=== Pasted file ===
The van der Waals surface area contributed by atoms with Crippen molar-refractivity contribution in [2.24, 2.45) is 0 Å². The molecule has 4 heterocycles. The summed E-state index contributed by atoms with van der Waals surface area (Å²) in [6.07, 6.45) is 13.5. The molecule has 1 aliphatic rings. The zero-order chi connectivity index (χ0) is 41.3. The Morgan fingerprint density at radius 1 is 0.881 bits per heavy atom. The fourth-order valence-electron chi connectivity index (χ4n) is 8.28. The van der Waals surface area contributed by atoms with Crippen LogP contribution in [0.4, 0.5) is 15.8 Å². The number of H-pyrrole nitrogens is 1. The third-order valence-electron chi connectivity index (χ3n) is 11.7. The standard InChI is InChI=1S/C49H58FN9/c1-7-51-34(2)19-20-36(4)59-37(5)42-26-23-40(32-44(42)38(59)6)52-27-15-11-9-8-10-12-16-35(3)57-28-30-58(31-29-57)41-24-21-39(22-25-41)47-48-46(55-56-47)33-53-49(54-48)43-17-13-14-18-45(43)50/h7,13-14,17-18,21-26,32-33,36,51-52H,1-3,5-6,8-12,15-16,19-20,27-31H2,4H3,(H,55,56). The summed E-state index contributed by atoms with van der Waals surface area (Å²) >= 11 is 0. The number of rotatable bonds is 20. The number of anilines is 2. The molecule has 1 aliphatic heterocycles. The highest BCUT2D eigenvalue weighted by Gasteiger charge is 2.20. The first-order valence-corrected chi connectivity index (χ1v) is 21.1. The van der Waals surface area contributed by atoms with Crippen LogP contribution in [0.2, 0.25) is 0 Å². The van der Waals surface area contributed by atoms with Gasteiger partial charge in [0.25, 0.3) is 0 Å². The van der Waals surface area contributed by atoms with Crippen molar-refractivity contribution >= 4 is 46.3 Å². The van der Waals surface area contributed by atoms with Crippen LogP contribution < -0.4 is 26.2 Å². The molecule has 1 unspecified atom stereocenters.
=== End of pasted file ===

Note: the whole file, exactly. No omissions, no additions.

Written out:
The van der Waals surface area contributed by atoms with Crippen molar-refractivity contribution in [2.24, 2.45) is 0 Å². The molecule has 4 heterocycles. The summed E-state index contributed by atoms with van der Waals surface area (Å²) in [6.07, 6.45) is 13.5. The molecule has 1 aliphatic rings. The zero-order chi connectivity index (χ0) is 41.3. The Morgan fingerprint density at radius 1 is 0.881 bits per heavy atom. The fourth-order valence-electron chi connectivity index (χ4n) is 8.28. The van der Waals surface area contributed by atoms with Crippen LogP contribution in [0.4, 0.5) is 15.8 Å². The number of H-pyrrole nitrogens is 1. The third-order valence-electron chi connectivity index (χ3n) is 11.7. The standard InChI is InChI=1S/C49H58FN9/c1-7-51-34(2)19-20-36(4)59-37(5)42-26-23-40(32-44(42)38(59)6)52-27-15-11-9-8-10-12-16-35(3)57-28-30-58(31-29-57)41-24-21-39(22-25-41)47-48-46(55-56-47)33-53-49(54-48)43-17-13-14-18-45(43)50/h7,13-14,17-18,21-26,32-33,36,51-52H,1-3,5-6,8-12,15-16,19-20,27-31H2,4H3,(H,55,56). The summed E-state index contributed by atoms with van der Waals surface area (Å²) >= 11 is 0. The number of rotatable bonds is 20. The number of anilines is 2. The molecule has 1 aliphatic heterocycles. The highest BCUT2D eigenvalue weighted by Gasteiger charge is 2.20. The first-order valence-corrected chi connectivity index (χ1v) is 21.1. The van der Waals surface area contributed by atoms with Crippen LogP contribution in [0.2, 0.25) is 0 Å². The van der Waals surface area contributed by atoms with Gasteiger partial charge in [0.25, 0.3) is 0 Å². The van der Waals surface area contributed by atoms with Crippen molar-refractivity contribution >= 4 is 46.3 Å². The van der Waals surface area contributed by atoms with Crippen LogP contribution < -0.4 is 26.2 Å². The molecule has 1 unspecified atom stereocenters.